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This FAQ is only applicable for Stata 8 or earlier versions of Stata.

### What do I do when one of the survey estimators returns an error message, "stratum with only one PSU detected"?

 Title Stratum with only one PSU detected Author Allen McDowell, StataCorp Date July 2002

Having a stratum with a single PSU is a fairly common problem. When there is only one PSU within a stratum, there is insufficient information with which to compute an estimate of that stratum's variance. Therefore, it is impossible to compute the variance of an estimated parameter when the data are from a stratified clustered design. There are two solutions. The first solution is to simply delete the stratum with the singleton PSU from your sample. The second solution is to treat the data from that stratum as though it is from another stratum. In order to implement either solution, one must first identify which strata are affected and which observations in the dataset belong to those strata. The svydes command will identify the strata with singleton PSUs by placing an asterisk next to the stratum identifier. For example, in the output below, stratum 1 is identified as having only 1 PSU.

 . svydes

pweight:  pweight
Strata:   strata
PSU:      psu
#Obs per PSU
Strata                       ----------------------------
strata     #PSUs     #Obs       min      mean       max
--------  --------  --------  --------  --------  --------
0         3        52        11      17.3        27
1         1*        3         3       3.0         3
3         2        19         9       9.5        10
--------  --------  --------  --------  --------  --------
3         6        74         3      12.3        27


Now I can identify the observations within that stratum by issuing the following command:

 . list  strata psu if strata==1

strata       psu
53.        1         3
54.        1         3
55.        1         3


I now know that I need to either delete observations 53, 54, and 55 from my sample, or I need to assign the variable “strata” a different value in those same observations. I could, for example,

 . replace strata = 3 in 53/55


so that now, when I use svydes,

 . svydes

pweight:  pweight
Strata:   strata
PSU:      psu
#Obs per PSU
Strata                       ----------------------------
strata     #PSUs     #Obs       min      mean       max
--------  --------  --------  --------  --------  --------
0         3        52        11      17.3        27
3         3        22         3       7.3        10
--------  --------  --------  --------  --------  --------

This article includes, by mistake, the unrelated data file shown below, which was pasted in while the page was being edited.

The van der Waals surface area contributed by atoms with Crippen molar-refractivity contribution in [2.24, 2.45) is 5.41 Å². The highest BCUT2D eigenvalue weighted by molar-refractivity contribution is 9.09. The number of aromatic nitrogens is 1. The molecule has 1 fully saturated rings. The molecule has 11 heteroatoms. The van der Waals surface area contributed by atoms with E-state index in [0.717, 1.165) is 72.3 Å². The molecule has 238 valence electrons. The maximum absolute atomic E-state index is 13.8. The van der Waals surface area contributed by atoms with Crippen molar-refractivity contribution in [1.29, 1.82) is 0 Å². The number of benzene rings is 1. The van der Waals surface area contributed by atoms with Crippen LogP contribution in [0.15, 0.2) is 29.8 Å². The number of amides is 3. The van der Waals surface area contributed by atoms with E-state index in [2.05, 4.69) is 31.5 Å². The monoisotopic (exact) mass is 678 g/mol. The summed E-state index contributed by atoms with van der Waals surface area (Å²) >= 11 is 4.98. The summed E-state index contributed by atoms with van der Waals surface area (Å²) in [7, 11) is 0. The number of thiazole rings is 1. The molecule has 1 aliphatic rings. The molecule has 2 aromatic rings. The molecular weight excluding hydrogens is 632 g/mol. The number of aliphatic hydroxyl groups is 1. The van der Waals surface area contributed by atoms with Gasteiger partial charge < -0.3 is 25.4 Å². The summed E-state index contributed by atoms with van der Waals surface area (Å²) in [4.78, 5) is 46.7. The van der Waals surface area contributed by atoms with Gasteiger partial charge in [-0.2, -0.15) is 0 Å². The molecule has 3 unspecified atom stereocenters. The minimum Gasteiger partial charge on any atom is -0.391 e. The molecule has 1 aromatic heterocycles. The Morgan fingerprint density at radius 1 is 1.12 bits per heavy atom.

2         6        74         3      12.3        27


I no longer have any strata with a singleton PSU.

Strata with singleton PSUs can arise for several reasons. You might, for example, run svydes on your full dataset and not detect any strata with singleton PSUs. However, if you used a survey estimator, say, svymean, and the variable upon which you were estimating the mean happened to have missing values for all observations within a particular stratum except for those observations in a single PSU, svymean would issue an error message saying that it had detected a stratum with a singleton PSU. To detect this problem ahead of time, you should use svydes and provide it with a varlist of only those variables that you will be using with a survey estimator.

Stratum with a singleton PSU can also arise during estimation if the estimator itself drops observations from the estimation sample. This can occur, for example, with svylogit or svyprobit. When estimating a logit or probit model, observations can be excluded from the estimation sample because in those observations, a variable or group of variables form a perfect predictor of the dependent variable. This makes parameter estimation impossible unless those observations (and perhaps some variables) are excluded from the estimation sample. Once these offending observations are dropped, the result may be a stratum that now only has observations from a single PSU. In such a case, svylogit or svyprobit would just terminate with an error message. To verify that this is indeed the problem and to identify which observations are being dropped, use logit or probit with pweights and the cluster() option (the clusters are the same thing as PSUs). You can then use the e(sample) function to identify the estimation sample. With an indicator for the estimation sample in hand, you can then say

 . svydes varlist if e(sample)


(where the varlist represents the variables in the svylogit or svyprobit model). svydes will identify the strata with singleton PSUs. Once you have corrected the problem, you can then estimate the model using svylogit or svyprobit.